It’s been several months since I became fully freelance.
I work from home, and that, my friends is altogether a different ball game than doing an occasional ‘working from home day’. We’ve all been there – a day from home because the washing machine is being fixed, or a snow day. A snow day! Is there anything better?
Well, sorry folks, but there is a very big difference when it comes to being a freelancer who works from home than an employee who can occasionally work remotely. Don’t get me wrong, there are moments it’s amazing, but there are other things you really need to think about before you make the leap into working for yourself.
Now, I’m no expert, but if it is something you are planning and you think it will be all getting up at 10am, languishing about and occasionally doing a bit of work, think again!
Here are my top tips on going solo, including some of the things I wish I had known.
- It can get pretty lonely. Don’t get me wrong, I have totally lucked out – I have great clients and lots of work to do, but there is something pretty leveling about being able to have a chat with someone about last night’s Big Brother, or to brainstorm an idea with. When you are freelance, and working alone, sometimes the issues can magnify until you think WHY DID I DO THIS I AM RUBBISH AND DESTINED TO END UP ON JEREMY KYLE NOT JUST WATCHING IT. These thoughts are just your overwhelmed brain fibbing to you. The way I have got around this is to build a network of other freelancers. If you don’t know any, get on Facebook, there are some great groups, and soon you will have a few key people you can sense check with, chat to, and arrange the occasional meet up. It has literally saved my freelance day, let me tell you.
- Get dressed. Nothing fibs to you more than a waistline that is encased in a onesie. Seriously, since going it alone I have realised the only time I can work in PJs is times like now, when I am doing my own writing, off the clock. I have an inbuilt guilt factor, which means if I am not actually dressed (I don’t mean suited and booted, but you know, have a wash, chuck on some jeans) I feel like I am being unfair to myself, my business and my clients. So come on, nobody can be that productive in a onesie. Get dressed.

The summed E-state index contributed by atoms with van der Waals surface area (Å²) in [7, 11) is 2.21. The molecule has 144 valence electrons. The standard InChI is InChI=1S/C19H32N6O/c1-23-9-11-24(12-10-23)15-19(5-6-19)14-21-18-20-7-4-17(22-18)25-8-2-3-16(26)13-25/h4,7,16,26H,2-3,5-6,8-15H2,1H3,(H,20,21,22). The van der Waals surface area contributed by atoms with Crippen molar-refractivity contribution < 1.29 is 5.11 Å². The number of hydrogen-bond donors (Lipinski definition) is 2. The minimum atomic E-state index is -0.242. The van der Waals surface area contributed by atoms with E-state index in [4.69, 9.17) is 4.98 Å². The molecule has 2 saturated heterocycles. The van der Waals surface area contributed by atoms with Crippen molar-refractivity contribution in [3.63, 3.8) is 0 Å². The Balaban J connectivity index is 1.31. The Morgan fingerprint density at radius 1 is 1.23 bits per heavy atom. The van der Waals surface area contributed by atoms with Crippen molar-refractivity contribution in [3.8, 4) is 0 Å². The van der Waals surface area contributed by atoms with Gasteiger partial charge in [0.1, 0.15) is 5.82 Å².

- Plan. It sounds crazy, but when I finally had enough PR accounts to keep me afloat, I was delighted but I didn’t know what to focus on first. I care equally about all my clients, and the brain can flip from one piece of work to another and this, my friends, is not helpful. PLAN your week. I have set days I work with clients, but they also know that there is a level of flexibility, you know, if a big story breaks or they are worried then I am on hand. You need to be firm and lay down the law to yourself. Have a schedule, even a loose one, and set goals, and smash them. It feels great.
- Get an accountant. Unless you are a financial whizz, get an accountant straight away, and do the right thing from the off. Nothing is more anxiety inducing that just shoving every receipt in an envelope and hoping for the best. If you can’t take control of it all at the beginning, how will your business even last? I had a couple of months of being unsure what I was doing, then I spoke to an accountant, sorted it out and felt like magical glitter had been spread across my day. If you don’t do numbers, for gawd sake, find someone who does. Chasing invoices is rubbish, but tax returns are worse.
- Take a break. It’s so easy to lose track of time and find yourself sitting at the computer working at midnight. Obviously, there will be times you need to, especially if you decided to have a day off and have lunch with your mum (ahem) or started work late, but for me, setting myself a working day has been the best thing I could have done. I always finish at a set time. Then I pack my stuff away, clear up and go for a walk. It tricks the mind into thinking you are somehow coming home from work – and then I enjoy my evening.
So, these are just a few of my learning’s since I decided to go solo. There are so many more, some I am yet to learn. I am WAY from perfect, but for me, it’s hands down so far been the best career move I have made. I had always thought about doing it, and now I am.
So, if you are thinking of going solo, go for it – oh, and put my details in your phone, because there’s ALWAYS time for that sneaky meeting, coffee and brainstorm. It’s vital to know you may be going it alone, but so are many of us. When you think of it like that, we are less alone that we have ever been.